Stockton utility contract intact
Judge clarifies ruling
By Cheryl Miller
San Joaquin County Superior Court Judge Bob McNatt told city attorneys Tuesday that he never intended an Oct. 17 ruling to invalidate Stockton's $600 million contract with utility operator OMI-Thames.
McNatt's ruling, received by city attorneys early last week, said that the City Council demonstrated "an abuse of discretion" in February by signing the 20-year agreement without first considering the environmental impacts of proposed changes in water, wastewater and stormwater operations.
The judge's ruling concluded: "Let the writ issue as prayed," legal language finding in favor of the three groups that filed the lawsuit, Concerned Citizens Coalition of Stockton, the League of Women Voters of San Joaquin County and the Sierra Club.
In their petition to the court, the groups "prayed" for the judge to order the city to do six things: "vacate and set aside" its approval of the project; complete an environmental review; stop any immediate work on the project; pay court costs; pay the groups' legal fees; and perform "other and such relief" as ordered by the court.
Reached by phone Tuesday evening, McNatt declined to discuss specifics of the case. But he said that, in general, "it is not unusual" for attorneys to hash out "the fine points" of a ruling.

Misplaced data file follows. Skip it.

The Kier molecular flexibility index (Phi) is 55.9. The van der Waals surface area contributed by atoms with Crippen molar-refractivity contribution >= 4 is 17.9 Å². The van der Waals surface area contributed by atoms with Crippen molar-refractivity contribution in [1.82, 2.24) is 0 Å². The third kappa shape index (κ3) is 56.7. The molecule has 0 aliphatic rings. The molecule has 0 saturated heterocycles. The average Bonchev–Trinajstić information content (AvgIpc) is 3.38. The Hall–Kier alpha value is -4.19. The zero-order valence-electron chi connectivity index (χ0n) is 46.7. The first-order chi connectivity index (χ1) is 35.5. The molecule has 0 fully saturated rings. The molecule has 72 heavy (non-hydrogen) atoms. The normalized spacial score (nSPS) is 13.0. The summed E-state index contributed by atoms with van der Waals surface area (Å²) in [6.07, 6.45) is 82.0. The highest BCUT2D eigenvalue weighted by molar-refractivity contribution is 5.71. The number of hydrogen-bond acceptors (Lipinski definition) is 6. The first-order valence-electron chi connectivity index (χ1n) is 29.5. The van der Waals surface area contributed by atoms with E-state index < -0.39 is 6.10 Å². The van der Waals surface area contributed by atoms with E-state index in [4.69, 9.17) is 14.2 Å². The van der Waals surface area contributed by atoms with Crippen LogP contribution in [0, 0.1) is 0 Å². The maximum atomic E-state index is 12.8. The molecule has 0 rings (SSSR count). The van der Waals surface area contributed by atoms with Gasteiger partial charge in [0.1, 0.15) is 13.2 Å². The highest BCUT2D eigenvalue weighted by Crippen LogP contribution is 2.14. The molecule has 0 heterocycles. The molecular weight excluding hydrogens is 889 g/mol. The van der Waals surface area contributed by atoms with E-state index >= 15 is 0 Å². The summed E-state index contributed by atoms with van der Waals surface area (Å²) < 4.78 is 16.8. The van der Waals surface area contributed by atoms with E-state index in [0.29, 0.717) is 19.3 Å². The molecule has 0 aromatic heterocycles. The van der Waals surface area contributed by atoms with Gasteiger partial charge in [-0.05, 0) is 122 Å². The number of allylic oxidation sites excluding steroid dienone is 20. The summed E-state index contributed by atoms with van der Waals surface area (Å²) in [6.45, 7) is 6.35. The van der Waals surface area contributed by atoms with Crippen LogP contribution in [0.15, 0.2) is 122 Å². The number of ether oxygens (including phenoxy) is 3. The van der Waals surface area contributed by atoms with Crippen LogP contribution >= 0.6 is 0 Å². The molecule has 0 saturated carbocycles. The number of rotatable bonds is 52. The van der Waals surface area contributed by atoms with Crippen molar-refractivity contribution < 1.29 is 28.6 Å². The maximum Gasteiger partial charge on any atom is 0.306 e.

"That's the process we're going through right now," he said. McNatt also confirmed the accuracy of quotes attributed to him in a news release issued by the city late Tuesday.
"The contract was never part of this lawsuit," the release quoted McNatt as saying.
City leaders hailed the judge's comments, made during a scheduling hearing.
McNatt's "clarification of his ruling" ensures the city and OMI-Thames will continue providing waterworks service "without jeopardizing the public health and safety of our citizens," City Manager Mark Lewis said in a prepared statement.
Brian Johnson, an attorney for the groups that sued, declined to characterize McNatt's comments Tuesday.
"Today's appearance was not a substantive" one, Johnson said. "It was to work out a briefing schedule and decide a hearing date."
McNatt set another hearing for Dec. 5. Both sides will then present arguments for how his ruling should be put into action.
"We believe that, given the nature of our legal challenge and the court's ruling, that the appropriate result under (state environmental laws) will be to set aside and vacate the approval of the contract," Johnson said.
Stockton's contract with OMI-Thames remains intact until McNatt issues his final order. Both sides can appeal the ruling to the Third District Court of Appeal.
*Cheryl Miller, phone (209)546-8252 or e-mail email@example.com